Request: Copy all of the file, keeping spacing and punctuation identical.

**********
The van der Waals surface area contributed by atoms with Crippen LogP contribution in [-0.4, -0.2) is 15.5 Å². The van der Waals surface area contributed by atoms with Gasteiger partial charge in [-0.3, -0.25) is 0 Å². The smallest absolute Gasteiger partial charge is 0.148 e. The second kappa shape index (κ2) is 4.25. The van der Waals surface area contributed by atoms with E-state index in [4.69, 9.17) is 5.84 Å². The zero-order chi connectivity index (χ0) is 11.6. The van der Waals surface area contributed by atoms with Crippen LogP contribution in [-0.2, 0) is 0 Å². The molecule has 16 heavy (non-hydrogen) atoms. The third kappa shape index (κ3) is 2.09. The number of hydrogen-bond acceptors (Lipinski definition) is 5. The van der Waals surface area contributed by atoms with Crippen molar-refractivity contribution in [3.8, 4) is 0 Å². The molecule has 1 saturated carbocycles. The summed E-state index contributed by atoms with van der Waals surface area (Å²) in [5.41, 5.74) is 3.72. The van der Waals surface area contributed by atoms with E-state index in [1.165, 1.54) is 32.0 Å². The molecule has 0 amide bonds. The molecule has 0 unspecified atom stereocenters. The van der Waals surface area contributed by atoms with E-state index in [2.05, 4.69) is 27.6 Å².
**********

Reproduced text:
The van der Waals surface area contributed by atoms with Crippen LogP contribution in [-0.4, -0.2) is 15.5 Å². The van der Waals surface area contributed by atoms with Gasteiger partial charge in [-0.3, -0.25) is 0 Å². The smallest absolute Gasteiger partial charge is 0.148 e. The second kappa shape index (κ2) is 4.25. The van der Waals surface area contributed by atoms with E-state index in [4.69, 9.17) is 5.84 Å². The zero-order chi connectivity index (χ0) is 11.6. The van der Waals surface area contributed by atoms with Crippen LogP contribution in [-0.2, 0) is 0 Å². The molecule has 16 heavy (non-hydrogen) atoms. The third kappa shape index (κ3) is 2.09. The number of hydrogen-bond acceptors (Lipinski definition) is 5. The van der Waals surface area contributed by atoms with Crippen molar-refractivity contribution in [3.8, 4) is 0 Å². The molecule has 1 saturated carbocycles. The summed E-state index contributed by atoms with van der Waals surface area (Å²) in [5.41, 5.74) is 3.72. The van der Waals surface area contributed by atoms with E-state index in [1.165, 1.54) is 32.0 Å². The molecule has 0 amide bonds. The molecule has 0 unspecified atom stereocenters. The van der Waals surface area contributed by atoms with E-state index in [2.05, 4.69) is 27.6 Å².